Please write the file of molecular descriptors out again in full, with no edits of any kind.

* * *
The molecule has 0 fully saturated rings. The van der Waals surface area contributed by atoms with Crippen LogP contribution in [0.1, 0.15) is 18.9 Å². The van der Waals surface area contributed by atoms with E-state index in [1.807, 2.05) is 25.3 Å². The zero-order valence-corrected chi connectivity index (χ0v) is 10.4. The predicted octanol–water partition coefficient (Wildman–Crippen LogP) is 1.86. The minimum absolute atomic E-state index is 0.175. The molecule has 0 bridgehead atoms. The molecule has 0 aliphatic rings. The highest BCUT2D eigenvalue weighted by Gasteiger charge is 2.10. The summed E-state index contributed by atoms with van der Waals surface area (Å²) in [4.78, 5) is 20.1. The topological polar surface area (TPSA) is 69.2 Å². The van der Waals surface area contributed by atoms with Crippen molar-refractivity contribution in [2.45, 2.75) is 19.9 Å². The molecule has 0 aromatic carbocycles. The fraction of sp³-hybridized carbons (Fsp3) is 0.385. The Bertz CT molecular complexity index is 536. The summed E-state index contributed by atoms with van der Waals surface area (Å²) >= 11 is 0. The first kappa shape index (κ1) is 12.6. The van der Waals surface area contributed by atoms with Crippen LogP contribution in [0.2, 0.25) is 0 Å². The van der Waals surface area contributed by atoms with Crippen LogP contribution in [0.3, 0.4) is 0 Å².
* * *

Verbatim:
The molecule has 0 fully saturated rings. The van der Waals surface area contributed by atoms with Crippen LogP contribution in [0.1, 0.15) is 18.9 Å². The van der Waals surface area contributed by atoms with E-state index in [1.807, 2.05) is 25.3 Å². The zero-order valence-corrected chi connectivity index (χ0v) is 10.4. The predicted octanol–water partition coefficient (Wildman–Crippen LogP) is 1.86. The minimum absolute atomic E-state index is 0.175. The molecule has 0 bridgehead atoms. The molecule has 0 aliphatic rings. The highest BCUT2D eigenvalue weighted by Gasteiger charge is 2.10. The summed E-state index contributed by atoms with van der Waals surface area (Å²) in [4.78, 5) is 20.1. The topological polar surface area (TPSA) is 69.2 Å². The van der Waals surface area contributed by atoms with Crippen molar-refractivity contribution in [2.45, 2.75) is 19.9 Å². The molecule has 0 aromatic carbocycles. The fraction of sp³-hybridized carbons (Fsp3) is 0.385. The Bertz CT molecular complexity index is 536. The summed E-state index contributed by atoms with van der Waals surface area (Å²) >= 11 is 0. The first kappa shape index (κ1) is 12.6. The van der Waals surface area contributed by atoms with Crippen LogP contribution in [0.2, 0.25) is 0 Å². The van der Waals surface area contributed by atoms with Crippen LogP contribution in [0.3, 0.4) is 0 Å².